Tuesday, August 26, 2014

More on the possible AD 774/775 hit on the Earth by a nearby GRB

I hadn't heard of either the odd AD 774/775 values of the C12/C14 and increased B10 ratios or the hypothesized casue: a nearby (within the Milky Way) Gamma Ray Burst before reading a blog post by Greg Laden related to climate change a while ago.

It turns out the GRB hypothesis was only recently advanced: Hambaryan & Neuhäuser, 2013, MNRAS, 430, 32 [full article text available online here]. Back at the time Phil Plait actually covered the story in his blog, which has a nice write up of the idea and why other explanations (Solar Flare, Magnetar, nearby Supernova) are claimed to be less likely than a "short" (neutron-star merger induced) GRB.

It somewhat surprises me that an event of the magnitude necessary to alter the isotopic composition of the Earth's atmosphere in less than a few seconds could occur without (a) anyone seeing anything and recording it, and more over (b) not causing any significant biological events (e.g. animal, plant or human deaths). Still, reality often runs counter to naive expectation (i.e. "common sense") so I'm not too put off the idea by that.

For now I'd view this idea of the Earth getting hit by a short GRB as a plausible hypothesis rather than concrete fact, at least until several more studies come to the same conclusion. Still, it is a rather fun and exciting idea.

Friday, August 01, 2014

What happened in the year 774/775?

Something odd happened to the Earth around the year 774/775. For the background, head over to Gred Laden's blog, where this is just part of a larger question about climate reconstruction.

A few exerts follow to give you  a taste of what caught me eye.

A long time ago, probably in our galaxy but kind of far away, a cosmic event happened that caused the Earth to be bathed in Gamma rays in AD 774 or 775.
There is chemical and physical evidence, though, of the Gamma ray burst. The best evidence is the large scale conversion of stable Nitrogen isotopes into unstable Carbon–14 isotopes in the upper atmosphere. As you know, radioactive (meaning, unstable) Carbon–14 is created continuously but at a somewhat variable rate in the upper atmosphere. Some of that Carbon is incorporated, along with regular stable Carbon, into living tissues. After the living tissue is created and further biological activity that might retrofit some of the Carbon atoms ends (i.e., the thing dies) the ratio of radioactive Carbon to stable Carbon slowly changes as the radioactive Carbon changes back into Nitrogen. By measuring the ratio now, we can estimate how many years ago, plus or minus, the originally living thing lived and died. But it does vary. Solar activity, nuclear testing, other things, can change the amount of Carbon–14 that gets produced. And, a cosmic event that happened in 774/775 caused the production of enough Carbon–14 to throw off the chronology by hundreds of years.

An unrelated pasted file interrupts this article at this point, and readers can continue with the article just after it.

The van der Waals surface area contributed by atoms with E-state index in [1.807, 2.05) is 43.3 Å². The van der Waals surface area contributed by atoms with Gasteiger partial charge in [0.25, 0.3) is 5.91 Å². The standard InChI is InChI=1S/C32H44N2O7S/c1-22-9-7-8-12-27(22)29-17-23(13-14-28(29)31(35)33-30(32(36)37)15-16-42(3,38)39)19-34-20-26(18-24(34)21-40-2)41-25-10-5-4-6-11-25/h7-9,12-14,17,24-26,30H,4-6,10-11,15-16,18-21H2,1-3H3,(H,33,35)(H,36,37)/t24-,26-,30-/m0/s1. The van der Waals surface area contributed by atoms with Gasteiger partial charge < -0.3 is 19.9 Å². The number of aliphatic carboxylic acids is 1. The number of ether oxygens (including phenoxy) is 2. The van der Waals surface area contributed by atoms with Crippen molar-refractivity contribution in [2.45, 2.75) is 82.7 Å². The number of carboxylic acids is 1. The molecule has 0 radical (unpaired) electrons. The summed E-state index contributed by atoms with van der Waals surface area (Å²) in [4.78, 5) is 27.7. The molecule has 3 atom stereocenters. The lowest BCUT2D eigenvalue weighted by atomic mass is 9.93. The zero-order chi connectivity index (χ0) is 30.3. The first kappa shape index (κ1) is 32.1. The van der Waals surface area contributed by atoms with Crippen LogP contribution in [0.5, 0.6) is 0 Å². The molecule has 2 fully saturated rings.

Now why haven't I heard of this event before? How certain are we that it was a Gamma Ray Burst, and if so, where was the source?

Thursday, July 24, 2014

Fifteen years in orbit and awesome: The Chandra X-ray Observatory

Yesterday, July 25rd, 2014, marked the 15th anniversary of the launch of one of NASA's Great Observatories: the Chandra X-ray Observatory. I was one year into my first post-doc at Johns Hopkins at the time, and watched the launch in one of the conference rooms on the 1st floor. Later I spent many years working on data from Chandra. I can't believe its been so long.

Over-views of the 15 years of Chandra:

For information on the accompanying press release image go here.

Monday, July 21, 2014

An introduction to quantitative astrophotography on Linux: Part 2 - RAW to FITS and Dark Frames

In part 1 of this series I introduced my reasons for wanting to look into what I called quantitative astrophotography, by which I mean getting god quantitative estimates of the performance of a very simple, entry level, set of DSLR images of the night sky. I wanted to control and understand the quantitative changes made to the images, and hence chose to avoid the Windows-based GUI software common in the amateur astronomy world. Instead I'll use standard astronomical data reduction and analysis techniques and stick to open source tools running under Linux (actually in this case, OSX with macports).

By the end of part 1 I was in possession of ~30 RAW images taken with a Canon Digital Rebel XTi, including a series of dark frames and bias frames. This article covers the next step in the process: converting the RAW images into FITS format, along with a quick look at the dark frame properties. The process of finding the bad pixels and removing them from the images will be covered in Part 3.

Dark frame and bad pixel data reduction flow chart

The flow chart summarizes the actions that need to be performed on the RAW images to end up with FITS images that have had the bad pixels, the dark current and the bias removed.

The basic idea behind astronomical imaging is to use a series of calibration images to improve the final image of the target. At these early stages of reduction we're talking about using dark frames, bias frames, and bad pixel masks to remove the additional signal in the image that is not from the sky, but from the detector electronics itself. Originally I wrote a lengthy description of each of these calibration image types, but I know think it is better just to point interested readers at more extensive discussions at:
  1. Starizona's Guide to CCD Imaging.